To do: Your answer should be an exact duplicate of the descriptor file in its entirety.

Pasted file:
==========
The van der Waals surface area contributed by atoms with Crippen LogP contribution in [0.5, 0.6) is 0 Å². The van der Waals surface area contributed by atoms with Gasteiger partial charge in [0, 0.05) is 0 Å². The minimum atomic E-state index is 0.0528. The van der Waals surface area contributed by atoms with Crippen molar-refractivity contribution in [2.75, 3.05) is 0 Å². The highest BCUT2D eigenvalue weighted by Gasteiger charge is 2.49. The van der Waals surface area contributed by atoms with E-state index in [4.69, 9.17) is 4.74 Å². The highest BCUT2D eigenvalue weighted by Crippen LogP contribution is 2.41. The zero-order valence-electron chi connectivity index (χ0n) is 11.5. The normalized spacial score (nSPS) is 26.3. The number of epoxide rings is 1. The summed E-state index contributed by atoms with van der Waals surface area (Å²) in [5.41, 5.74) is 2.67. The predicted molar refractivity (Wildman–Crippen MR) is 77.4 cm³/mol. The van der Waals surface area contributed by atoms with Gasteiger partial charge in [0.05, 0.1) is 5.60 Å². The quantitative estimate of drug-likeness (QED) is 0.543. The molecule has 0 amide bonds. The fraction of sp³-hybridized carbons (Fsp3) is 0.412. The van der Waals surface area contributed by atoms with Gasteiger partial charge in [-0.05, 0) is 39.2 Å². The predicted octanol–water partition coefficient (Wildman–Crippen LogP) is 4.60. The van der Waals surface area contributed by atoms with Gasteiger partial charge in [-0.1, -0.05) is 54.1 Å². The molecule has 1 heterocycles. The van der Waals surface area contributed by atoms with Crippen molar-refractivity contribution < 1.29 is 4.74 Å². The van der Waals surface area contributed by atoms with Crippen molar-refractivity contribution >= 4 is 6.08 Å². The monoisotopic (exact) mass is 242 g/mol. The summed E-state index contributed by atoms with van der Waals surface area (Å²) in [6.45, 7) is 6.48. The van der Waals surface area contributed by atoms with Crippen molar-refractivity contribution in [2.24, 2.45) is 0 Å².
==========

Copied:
The van der Waals surface area contributed by atoms with Crippen LogP contribution in [0.5, 0.6) is 0 Å². The van der Waals surface area contributed by atoms with Gasteiger partial charge in [0, 0.05) is 0 Å². The minimum atomic E-state index is 0.0528. The van der Waals surface area contributed by atoms with Crippen molar-refractivity contribution in [2.75, 3.05) is 0 Å². The highest BCUT2D eigenvalue weighted by Gasteiger charge is 2.49. The van der Waals surface area contributed by atoms with E-state index in [4.69, 9.17) is 4.74 Å². The highest BCUT2D eigenvalue weighted by Crippen LogP contribution is 2.41. The zero-order valence-electron chi connectivity index (χ0n) is 11.5. The normalized spacial score (nSPS) is 26.3. The number of epoxide rings is 1. The summed E-state index contributed by atoms with van der Waals surface area (Å²) in [5.41, 5.74) is 2.67. The predicted molar refractivity (Wildman–Crippen MR) is 77.4 cm³/mol. The van der Waals surface area contributed by atoms with Gasteiger partial charge in [0.05, 0.1) is 5.60 Å². The quantitative estimate of drug-likeness (QED) is 0.543. The molecule has 0 amide bonds. The fraction of sp³-hybridized carbons (Fsp3) is 0.412. The van der Waals surface area contributed by atoms with Gasteiger partial charge in [-0.05, 0) is 39.2 Å². The predicted octanol–water partition coefficient (Wildman–Crippen LogP) is 4.60. The van der Waals surface area contributed by atoms with Gasteiger partial charge in [-0.1, -0.05) is 54.1 Å². The molecule has 1 heterocycles. The van der Waals surface area contributed by atoms with Crippen molar-refractivity contribution < 1.29 is 4.74 Å². The van der Waals surface area contributed by atoms with Crippen molar-refractivity contribution >= 4 is 6.08 Å². The monoisotopic (exact) mass is 242 g/mol. The summed E-state index contributed by atoms with van der Waals surface area (Å²) in [6.45, 7) is 6.48. The van der Waals surface area contributed by atoms with Crippen molar-refractivity contribution in [2.24, 2.45) is 0 Å².